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Which of These Retirement Paths Will You Follow?

The author of 'Too Young to Be Old' has identified six paths

April 11, 2017

Which Retirement Path Will You Follow?

By Nancy K. Schlossberg

(Reproduced with permission from Too Young to Be Old: Love, Learn, Work, and Play as You Age. Copyright © 2017 American Psychological Association. All rights reserved.)

Regardless of where you are in the retirement planning process, it might be time to think about your future path. Through my research, I have identified six major paths retirees follow.

It is important to note that a path may not always be a straight line. People change paths, combine paths and pursue paths in their own unique way. You can identify yourself by the type of path you choose.

The 6 Paths Retirees Follow

Here are the six major paths retirees follow:

At some point, any of us may be a searcher. We might retire, then adventure into a new path and when that has played out, we might search again.

 

Too Young To Be Old

 

1. Continuers modify their activities while continuing along a similar path. A retired teacher identified as a continuer: “I continue writing and speaking but no longer teach or work for an organization. As my daughter said, ‘The only thing retired about you is your paycheck.’

Continuers maintain their former identity but in a modified way. Mort, a retired museum director, occasionally curates an art show. Larry, a retired roofer, will help out his old firm in an emergency. Continuers stay connected to their former work and their former identities while developing on new fronts.

2. Adventurers see retirement as an opportunity to pursue an unrealized dream or try something new. Jane, a retired teacher, turned her hobby of raising goats into her new life. She bought a small farm and raises angora goats. She is making yarn and selling it at craft fairs.

3. Easy gliders have worked all their lives and decided that retirement is the time to relax. They take each day as it comes.

Sam, a retired bank teller, now plays golf and poker and babysits for his grandchildren. For some, the joy of having no agenda and no pressure makes for a relaxed and rewarding life.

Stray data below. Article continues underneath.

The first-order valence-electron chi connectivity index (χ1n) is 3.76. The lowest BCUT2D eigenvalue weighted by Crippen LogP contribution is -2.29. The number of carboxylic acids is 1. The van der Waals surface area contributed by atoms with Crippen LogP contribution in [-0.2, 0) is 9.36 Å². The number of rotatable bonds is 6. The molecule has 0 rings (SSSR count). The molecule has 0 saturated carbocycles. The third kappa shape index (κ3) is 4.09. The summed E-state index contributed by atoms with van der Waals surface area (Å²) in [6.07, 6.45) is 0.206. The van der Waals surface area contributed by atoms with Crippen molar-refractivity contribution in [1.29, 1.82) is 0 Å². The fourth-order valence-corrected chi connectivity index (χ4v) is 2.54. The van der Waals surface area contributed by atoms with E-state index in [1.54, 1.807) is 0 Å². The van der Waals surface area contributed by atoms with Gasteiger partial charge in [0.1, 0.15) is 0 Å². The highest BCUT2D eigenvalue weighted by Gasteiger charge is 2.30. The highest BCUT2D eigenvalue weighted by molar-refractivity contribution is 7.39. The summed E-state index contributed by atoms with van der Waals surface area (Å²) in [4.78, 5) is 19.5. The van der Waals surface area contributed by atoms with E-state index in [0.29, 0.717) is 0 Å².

4. Involved spectators still care deeply about their previous work. They are no longer players, but they receive satisfaction from staying involved.

For example, Steve, a retired lobbyist is no longer physically able to walk the halls of Congress, but he still follows the news and stays on top of current events.

5. Searchers are retirees who are looking for their niche. At some point, any one of us may be a searcher. We might retire, then adventure into a new path, and then when that has played out, we might search again.

Think of all the times you have asked yourself, “What’s next?” Searchers try out new activities during this trial-and-error period.

Searchers and adventurers are similar, but not the same. Searchers keep looking. Adventurers are actually doing something new and different. The searcher might end up becoming an easy glider, an involved spectator or an adventurer.

6. Retreaters come in two versions. Some step back and disengage from their previous routine, using a moratorium to figure out what is next. Others get depressed and become couch potatoes.

You can ask yourself which path you want to pursue. You can follow any path or a combination of paths.

After a retirement workshop, a woman told me: “When people used to ask me what I was doing now that I am retired, I said fliply, ‘I am not dead yet.’ Now I will say: ‘I am a continuer.’”


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© Twin Cities Public Television - 2017. All rights reserved.

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